Nashville was once home of television shows such as Hee Haw and Pop! Goes the Country, as well as The Nashville Network and later, RFD-TV. Country Music Television and Great American Country currently operate from Nashville. The city was also home to the Opryland USA theme park, which operated from 1972 to 1997 before being closed by its owners (Gaylord Entertainment Company) and soon after demolished to make room for the Opry Mills mega-shopping mall.

The Contemporary Christian music industry is based along Nashville’s Music Row, with a great influence in neighboring Williamson County. The Christian record companies include EMI Christian Music Group, Provident Label Group and Word Records.

Music Row houses many gospel music and Contemporary Christian music companies centered around 16th and 17th Avenues South.

Although Nashville was never known as a jazz town, it did have many great jazz bands, including The Nashville Jazz Machine led by Dave Converse and its current version, the Nashville Jazz Orchestra, led by Jim Williamson, as well as The Establishment, led by Billy Adair. The Francis Craig Orchestra entertained Nashvillians from 1929 to 1945 from the Oak Bar and Grille Room in the Hermitage Hotel. Craig’s orchestra was also the first to broadcast over local radio station WSM-AM and enjoyed phenomenal success with a 12-year show on the NBC Radio Network. In the late 1930s, he introduced a newcomer, Dinah Shore, a local graduate of Hume Fogg High School and Vanderbilt University.

Radio station WMOT-FM in nearby Murfreesboro, which formerly programmed jazz almost exclusively and still does so on the weekends, aided significantly in the recent revival of the city’s jazz scene, as has the non-profit Nashville Jazz Workshop, which holds concerts and classes in a renovated building in the north Nashville neighborhood of Germantown. Fisk University also maintains a jazz station, WFSK.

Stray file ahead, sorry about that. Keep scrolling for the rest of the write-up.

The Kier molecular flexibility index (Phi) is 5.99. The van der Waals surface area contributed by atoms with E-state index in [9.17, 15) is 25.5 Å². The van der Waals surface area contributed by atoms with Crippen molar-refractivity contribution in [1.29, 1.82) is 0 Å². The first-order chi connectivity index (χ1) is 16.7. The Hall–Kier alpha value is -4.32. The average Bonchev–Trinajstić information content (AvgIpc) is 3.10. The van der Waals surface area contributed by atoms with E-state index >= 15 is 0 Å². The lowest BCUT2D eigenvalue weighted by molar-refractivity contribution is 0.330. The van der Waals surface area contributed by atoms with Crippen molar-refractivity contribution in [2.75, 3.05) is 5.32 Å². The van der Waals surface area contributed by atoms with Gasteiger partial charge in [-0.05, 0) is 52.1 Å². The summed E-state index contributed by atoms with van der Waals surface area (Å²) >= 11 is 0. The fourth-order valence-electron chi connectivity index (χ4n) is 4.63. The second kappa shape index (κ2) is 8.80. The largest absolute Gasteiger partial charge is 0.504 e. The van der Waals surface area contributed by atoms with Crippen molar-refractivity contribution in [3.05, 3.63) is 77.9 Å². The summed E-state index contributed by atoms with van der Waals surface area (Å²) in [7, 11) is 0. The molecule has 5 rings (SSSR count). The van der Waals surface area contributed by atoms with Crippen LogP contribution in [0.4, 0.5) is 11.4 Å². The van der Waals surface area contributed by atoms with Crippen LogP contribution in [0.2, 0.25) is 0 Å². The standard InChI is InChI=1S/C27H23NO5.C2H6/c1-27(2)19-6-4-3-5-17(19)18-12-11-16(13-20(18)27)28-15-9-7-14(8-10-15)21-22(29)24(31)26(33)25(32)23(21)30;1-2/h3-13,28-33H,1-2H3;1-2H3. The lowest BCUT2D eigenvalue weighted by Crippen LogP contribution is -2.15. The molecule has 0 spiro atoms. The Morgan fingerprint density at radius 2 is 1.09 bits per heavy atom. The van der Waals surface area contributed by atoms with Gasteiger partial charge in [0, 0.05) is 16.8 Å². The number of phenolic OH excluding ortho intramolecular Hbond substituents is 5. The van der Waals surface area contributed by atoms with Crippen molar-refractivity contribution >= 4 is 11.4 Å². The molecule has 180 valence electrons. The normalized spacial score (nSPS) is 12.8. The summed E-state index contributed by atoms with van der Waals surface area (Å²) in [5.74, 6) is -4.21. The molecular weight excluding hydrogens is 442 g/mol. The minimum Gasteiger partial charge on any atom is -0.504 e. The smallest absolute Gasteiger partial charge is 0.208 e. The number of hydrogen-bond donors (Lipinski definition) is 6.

Nashville has an active theatre scene, and is home to several professional and community theatre companies. Children’s Theatre, Tennessee Repertory Theatre, the Shakespeare Festival, the Dance Theatre of Tennessee and the Tennessee Women’s Theater Project are among the most prominent professional companies. One community theatre, Circle Players, has been in operation for over 60 years.

Perhaps the biggest factor in drawing visitors to Nashville is its association with country music. Many visitors to Nashville attend live performances of the Grand Ole Opry, the world’s longest running live radio show. The Country Music Hall of Fame and Museum is another major attraction relating to the popularity of country music. The Gaylord Opryland Resort & Convention Center, the Opry Mills regional shopping mall and the General Jackson showboat, are all located in what is known as Music Valley.

Civil War history is important to the city’s tourism industry. Sites pertaining to the Battle of Nashville and the nearby Battle of Franklin and Battle of Stones River can be seen, along with several well-preserved antebellum plantation houses such as Belle Meade Plantation, Carnton plantation in Franklin, and Belmont Mansion.

Nashville has several arts centers and museums, including the Frist Center for the Visual Arts, Cheekwood Botanical Garden and Museum of Art, the Tennessee State Museum, the Johnny Cash Museum, Fisk University’s Van Vechten and Aaron Douglas Galleries, Vanderbilt University’s Fine Art Gallery and Sarratt Gallery, and the full-scale replica of the Parthenon.